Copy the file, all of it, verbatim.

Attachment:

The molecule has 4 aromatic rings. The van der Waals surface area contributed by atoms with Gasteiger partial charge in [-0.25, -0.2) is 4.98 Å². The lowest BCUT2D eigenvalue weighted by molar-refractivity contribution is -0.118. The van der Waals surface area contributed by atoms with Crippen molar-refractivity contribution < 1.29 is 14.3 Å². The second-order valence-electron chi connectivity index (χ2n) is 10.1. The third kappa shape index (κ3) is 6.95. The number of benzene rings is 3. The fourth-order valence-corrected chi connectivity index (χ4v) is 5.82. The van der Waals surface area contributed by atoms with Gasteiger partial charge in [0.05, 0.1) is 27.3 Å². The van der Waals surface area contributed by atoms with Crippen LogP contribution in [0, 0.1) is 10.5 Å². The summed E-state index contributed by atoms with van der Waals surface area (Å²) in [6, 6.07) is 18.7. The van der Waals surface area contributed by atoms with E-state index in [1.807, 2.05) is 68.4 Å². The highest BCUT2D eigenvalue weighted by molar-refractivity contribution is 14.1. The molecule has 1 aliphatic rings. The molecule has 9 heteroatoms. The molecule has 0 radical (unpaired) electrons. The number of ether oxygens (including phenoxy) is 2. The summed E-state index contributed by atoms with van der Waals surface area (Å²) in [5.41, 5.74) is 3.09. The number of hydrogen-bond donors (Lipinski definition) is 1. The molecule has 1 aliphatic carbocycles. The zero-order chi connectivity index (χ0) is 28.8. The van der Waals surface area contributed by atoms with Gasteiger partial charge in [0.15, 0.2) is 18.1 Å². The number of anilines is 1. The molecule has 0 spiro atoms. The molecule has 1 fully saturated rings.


The molecule has 4 aromatic rings. The van der Waals surface area contributed by atoms with Gasteiger partial charge in [-0.25, -0.2) is 4.98 Å². The lowest BCUT2D eigenvalue weighted by molar-refractivity contribution is -0.118. The van der Waals surface area contributed by atoms with Crippen molar-refractivity contribution < 1.29 is 14.3 Å². The second-order valence-electron chi connectivity index (χ2n) is 10.1. The third kappa shape index (κ3) is 6.95. The number of benzene rings is 3. The fourth-order valence-corrected chi connectivity index (χ4v) is 5.82. The van der Waals surface area contributed by atoms with Gasteiger partial charge in [0.05, 0.1) is 27.3 Å². The van der Waals surface area contributed by atoms with Crippen LogP contribution in [0, 0.1) is 10.5 Å². The summed E-state index contributed by atoms with van der Waals surface area (Å²) in [6, 6.07) is 18.7. The van der Waals surface area contributed by atoms with E-state index in [1.807, 2.05) is 68.4 Å². The highest BCUT2D eigenvalue weighted by molar-refractivity contribution is 14.1. The molecule has 1 aliphatic rings. The molecule has 9 heteroatoms. The molecule has 0 radical (unpaired) electrons. The number of ether oxygens (including phenoxy) is 2. The summed E-state index contributed by atoms with van der Waals surface area (Å²) in [5.41, 5.74) is 3.09. The number of hydrogen-bond donors (Lipinski definition) is 1. The molecule has 1 aliphatic carbocycles. The zero-order chi connectivity index (χ0) is 28.8. The van der Waals surface area contributed by atoms with Gasteiger partial charge in [0.15, 0.2) is 18.1 Å². The number of anilines is 1. The molecule has 0 spiro atoms. The molecule has 1 fully saturated rings.